|In the center of the spa village of Lúčky, Ružomberok. From Ružomberok road 18 to Liptovský Michal, halfway exit Lúčky, in the centre right side of the road. (49.129754, 19.403198)
|As far as we know this information was accurate when it was published (see years in brackets), but may have changed since then.
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|declared a national natural monument by the Ministry of Environment.
|Včelársky náučný chodník Lúčky (Lúčky beekeeping nature trail) opened.
Lúčansky vodopád (waterfall of Lúčky) is a result of hot springs, which is also the reason it never freezes in winter. Lúčky is a spa town at the foot of the Choč Hills, at the mouth of the Ráztočná valley to the Liptov basin. The old town is first mentioned in 1266. The upper town is a spa, which was established by the peasant Adam Turanský around 1800. In 1872 Ján Tholt purchased the run down spa from the state and renovated it. In the 1960s the spa was modernized and a new spa house built.
The reason for the spa is a number of hot springs with temperatures between 17 °C and 33 °C and a total yield of 30 l/s. They are caused by the Lučany fault which runs in NNW-SSE direction. The most prominent spring is Valentina which is accessible for the public in front of the spa. You can drink free mineral water or fill your bottle for free. The thermal water is very rich in limestone. The water deposited travertines around the spring, which fill the valley 40 m to 50 m high and form an escarpment at the southern end. As a result the Teplianka river with the water from the spring is flowing across the travertine, forming a series of flat rimstone pools with up to 40 cm high rims. The Lúčansky vodopád at the escarpment is a typical growing waterfall with a channel which is continually growing upwards and forward, by depositing limestone at the edge. That's why the waterfall is so spectacular. And there are more rimstone pools at its foot, where the Teplianka again has a moderate slope. The water has an intensive green and turquoise colour, especially when the sun shines on the water.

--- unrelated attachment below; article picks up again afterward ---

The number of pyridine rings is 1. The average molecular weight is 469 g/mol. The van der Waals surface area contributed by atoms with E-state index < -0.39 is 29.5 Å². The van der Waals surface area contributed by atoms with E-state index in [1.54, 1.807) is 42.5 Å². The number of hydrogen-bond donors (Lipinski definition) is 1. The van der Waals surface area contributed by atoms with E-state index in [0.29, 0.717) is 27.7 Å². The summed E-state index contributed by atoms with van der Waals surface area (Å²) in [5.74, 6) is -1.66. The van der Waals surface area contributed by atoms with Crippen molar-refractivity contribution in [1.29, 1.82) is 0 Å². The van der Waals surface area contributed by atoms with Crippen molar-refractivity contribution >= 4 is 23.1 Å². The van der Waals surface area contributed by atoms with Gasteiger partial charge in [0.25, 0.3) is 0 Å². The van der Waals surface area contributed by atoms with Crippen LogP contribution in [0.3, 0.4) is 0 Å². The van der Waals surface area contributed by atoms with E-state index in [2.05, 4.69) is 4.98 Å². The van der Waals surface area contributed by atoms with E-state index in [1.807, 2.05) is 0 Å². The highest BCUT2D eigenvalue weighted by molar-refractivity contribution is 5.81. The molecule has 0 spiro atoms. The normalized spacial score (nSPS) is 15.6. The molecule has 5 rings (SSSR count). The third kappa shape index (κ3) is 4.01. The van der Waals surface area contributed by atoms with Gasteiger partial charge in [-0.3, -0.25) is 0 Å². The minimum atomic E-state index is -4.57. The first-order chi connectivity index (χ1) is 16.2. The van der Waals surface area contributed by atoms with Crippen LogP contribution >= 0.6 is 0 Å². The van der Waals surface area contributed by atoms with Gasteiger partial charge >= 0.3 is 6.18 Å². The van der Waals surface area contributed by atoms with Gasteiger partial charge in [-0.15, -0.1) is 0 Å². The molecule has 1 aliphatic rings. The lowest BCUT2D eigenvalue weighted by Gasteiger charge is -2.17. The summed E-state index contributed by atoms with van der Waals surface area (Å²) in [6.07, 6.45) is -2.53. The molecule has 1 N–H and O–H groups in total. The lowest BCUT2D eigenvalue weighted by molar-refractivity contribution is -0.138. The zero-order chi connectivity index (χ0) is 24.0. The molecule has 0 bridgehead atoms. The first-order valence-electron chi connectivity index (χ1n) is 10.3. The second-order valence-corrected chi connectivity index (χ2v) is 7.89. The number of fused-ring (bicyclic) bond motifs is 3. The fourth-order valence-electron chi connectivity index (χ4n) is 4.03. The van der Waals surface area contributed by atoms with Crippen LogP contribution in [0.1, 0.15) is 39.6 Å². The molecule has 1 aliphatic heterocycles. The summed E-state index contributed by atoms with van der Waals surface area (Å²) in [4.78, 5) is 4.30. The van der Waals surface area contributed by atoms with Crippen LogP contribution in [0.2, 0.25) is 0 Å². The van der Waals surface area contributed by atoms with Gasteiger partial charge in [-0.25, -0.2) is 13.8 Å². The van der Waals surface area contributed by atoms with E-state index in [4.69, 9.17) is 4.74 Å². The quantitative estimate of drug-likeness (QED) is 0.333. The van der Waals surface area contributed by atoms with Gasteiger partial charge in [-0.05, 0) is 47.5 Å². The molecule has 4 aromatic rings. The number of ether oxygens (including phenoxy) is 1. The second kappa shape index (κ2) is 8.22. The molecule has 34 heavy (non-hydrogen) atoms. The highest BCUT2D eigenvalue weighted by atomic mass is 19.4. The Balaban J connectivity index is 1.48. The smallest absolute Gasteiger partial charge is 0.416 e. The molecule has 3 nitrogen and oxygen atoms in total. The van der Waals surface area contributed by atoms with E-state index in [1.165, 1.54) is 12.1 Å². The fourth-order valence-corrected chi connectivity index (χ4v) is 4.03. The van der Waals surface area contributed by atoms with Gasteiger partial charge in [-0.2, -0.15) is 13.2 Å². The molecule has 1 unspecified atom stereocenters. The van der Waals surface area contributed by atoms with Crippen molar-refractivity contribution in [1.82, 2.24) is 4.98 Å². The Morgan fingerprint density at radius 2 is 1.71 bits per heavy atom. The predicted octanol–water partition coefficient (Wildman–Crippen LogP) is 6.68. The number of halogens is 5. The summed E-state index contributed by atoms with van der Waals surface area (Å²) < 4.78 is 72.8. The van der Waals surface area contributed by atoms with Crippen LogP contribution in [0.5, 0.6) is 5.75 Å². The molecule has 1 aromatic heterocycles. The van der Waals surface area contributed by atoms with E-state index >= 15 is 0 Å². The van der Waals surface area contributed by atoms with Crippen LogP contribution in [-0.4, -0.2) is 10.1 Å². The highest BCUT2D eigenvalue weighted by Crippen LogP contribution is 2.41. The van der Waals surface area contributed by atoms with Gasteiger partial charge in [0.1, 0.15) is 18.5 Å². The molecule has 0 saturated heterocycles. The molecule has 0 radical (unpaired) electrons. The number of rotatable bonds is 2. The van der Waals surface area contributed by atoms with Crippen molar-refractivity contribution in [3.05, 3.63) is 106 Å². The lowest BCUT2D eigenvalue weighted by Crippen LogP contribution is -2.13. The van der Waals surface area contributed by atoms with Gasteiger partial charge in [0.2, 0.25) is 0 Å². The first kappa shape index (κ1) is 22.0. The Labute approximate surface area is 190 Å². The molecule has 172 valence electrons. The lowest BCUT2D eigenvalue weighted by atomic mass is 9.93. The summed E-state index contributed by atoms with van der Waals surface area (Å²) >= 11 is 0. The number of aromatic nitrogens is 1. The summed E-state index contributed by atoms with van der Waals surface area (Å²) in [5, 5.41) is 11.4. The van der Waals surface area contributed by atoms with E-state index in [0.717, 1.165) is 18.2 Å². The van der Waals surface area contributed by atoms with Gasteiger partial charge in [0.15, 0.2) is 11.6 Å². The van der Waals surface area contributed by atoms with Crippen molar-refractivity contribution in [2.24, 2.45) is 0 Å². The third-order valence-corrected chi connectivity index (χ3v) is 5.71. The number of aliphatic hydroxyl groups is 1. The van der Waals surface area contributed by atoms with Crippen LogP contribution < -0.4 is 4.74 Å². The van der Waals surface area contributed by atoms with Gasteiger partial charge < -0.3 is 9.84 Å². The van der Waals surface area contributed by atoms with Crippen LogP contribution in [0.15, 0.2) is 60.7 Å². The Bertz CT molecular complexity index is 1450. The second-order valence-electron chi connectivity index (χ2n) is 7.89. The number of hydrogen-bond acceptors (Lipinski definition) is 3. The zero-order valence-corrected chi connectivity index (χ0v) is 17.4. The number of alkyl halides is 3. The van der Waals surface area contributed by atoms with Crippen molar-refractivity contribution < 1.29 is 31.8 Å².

While the waterfall is the main sight there are numerous other interesting geotopes in the town. Spectacular outcrops of the Lučanské travertíny are Zápoly and Skaličky, the result of two quarries where the travertine was mined for local used and for export. The mining for export ended in the 1930s, and in 1963 mining was banned due to the risk of disturbing the groundwater. Around the waterfall the 150 m long Včelársky náučný chodník Lúčky (Lúčky beekeeping nature trail) was opened 2016. It is an easy walk and has information panels in Slovak and English. While it concentrates on beekeeping, it also explains the geology and history of the town. Another interesting source of background information is the museum Nad vodopadom right above the waterfall.